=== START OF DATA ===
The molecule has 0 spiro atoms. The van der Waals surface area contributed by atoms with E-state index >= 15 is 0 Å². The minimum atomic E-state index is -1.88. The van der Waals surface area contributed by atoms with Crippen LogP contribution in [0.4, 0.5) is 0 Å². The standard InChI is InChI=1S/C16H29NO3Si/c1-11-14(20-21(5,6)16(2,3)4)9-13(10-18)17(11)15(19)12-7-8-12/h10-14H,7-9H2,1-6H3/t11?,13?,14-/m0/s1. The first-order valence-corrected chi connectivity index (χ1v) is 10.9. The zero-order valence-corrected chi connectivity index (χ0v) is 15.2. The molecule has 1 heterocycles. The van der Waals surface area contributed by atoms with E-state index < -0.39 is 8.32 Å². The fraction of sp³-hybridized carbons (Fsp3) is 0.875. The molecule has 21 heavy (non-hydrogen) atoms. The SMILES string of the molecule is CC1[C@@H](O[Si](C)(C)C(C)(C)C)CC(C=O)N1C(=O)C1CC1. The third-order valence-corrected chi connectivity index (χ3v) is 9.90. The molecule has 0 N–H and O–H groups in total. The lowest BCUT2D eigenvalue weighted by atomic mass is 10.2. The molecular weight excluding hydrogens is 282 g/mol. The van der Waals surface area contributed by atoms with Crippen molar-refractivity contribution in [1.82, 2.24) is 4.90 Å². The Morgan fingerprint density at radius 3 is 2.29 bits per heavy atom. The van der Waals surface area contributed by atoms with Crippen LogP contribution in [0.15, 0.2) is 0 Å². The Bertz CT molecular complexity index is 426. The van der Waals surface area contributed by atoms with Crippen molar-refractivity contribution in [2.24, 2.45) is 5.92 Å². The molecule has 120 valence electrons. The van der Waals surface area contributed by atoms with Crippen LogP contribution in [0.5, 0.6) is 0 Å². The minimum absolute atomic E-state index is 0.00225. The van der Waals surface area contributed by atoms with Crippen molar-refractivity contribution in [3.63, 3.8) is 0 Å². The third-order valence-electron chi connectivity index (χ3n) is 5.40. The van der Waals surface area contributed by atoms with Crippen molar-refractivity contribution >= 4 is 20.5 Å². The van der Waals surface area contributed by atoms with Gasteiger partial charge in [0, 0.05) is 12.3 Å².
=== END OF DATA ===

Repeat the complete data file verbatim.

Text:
The molecule has 0 spiro atoms. The van der Waals surface area contributed by atoms with E-state index >= 15 is 0 Å². The minimum atomic E-state index is -1.88. The van der Waals surface area contributed by atoms with Crippen LogP contribution in [0.4, 0.5) is 0 Å². The standard InChI is InChI=1S/C16H29NO3Si/c1-11-14(20-21(5,6)16(2,3)4)9-13(10-18)17(11)15(19)12-7-8-12/h10-14H,7-9H2,1-6H3/t11?,13?,14-/m0/s1. The first-order valence-corrected chi connectivity index (χ1v) is 10.9. The zero-order valence-corrected chi connectivity index (χ0v) is 15.2. The molecule has 1 heterocycles. The van der Waals surface area contributed by atoms with E-state index < -0.39 is 8.32 Å². The fraction of sp³-hybridized carbons (Fsp3) is 0.875. The molecule has 21 heavy (non-hydrogen) atoms. The SMILES string of the molecule is CC1[C@@H](O[Si](C)(C)C(C)(C)C)CC(C=O)N1C(=O)C1CC1. The third-order valence-corrected chi connectivity index (χ3v) is 9.90. The molecule has 0 N–H and O–H groups in total. The lowest BCUT2D eigenvalue weighted by atomic mass is 10.2. The molecular weight excluding hydrogens is 282 g/mol. The van der Waals surface area contributed by atoms with Crippen molar-refractivity contribution in [1.82, 2.24) is 4.90 Å². The Morgan fingerprint density at radius 3 is 2.29 bits per heavy atom. The van der Waals surface area contributed by atoms with Crippen LogP contribution in [0.15, 0.2) is 0 Å². The Bertz CT molecular complexity index is 426. The van der Waals surface area contributed by atoms with Crippen molar-refractivity contribution in [2.24, 2.45) is 5.92 Å². The molecule has 120 valence electrons. The van der Waals surface area contributed by atoms with Crippen LogP contribution in [0.5, 0.6) is 0 Å². The minimum absolute atomic E-state index is 0.00225. The van der Waals surface area contributed by atoms with Crippen molar-refractivity contribution in [3.63, 3.8) is 0 Å². The third-order valence-electron chi connectivity index (χ3n) is 5.40. The van der Waals surface area contributed by atoms with Crippen molar-refractivity contribution >= 4 is 20.5 Å². The van der Waals surface area contributed by atoms with Gasteiger partial charge in [0, 0.05) is 12.3 Å².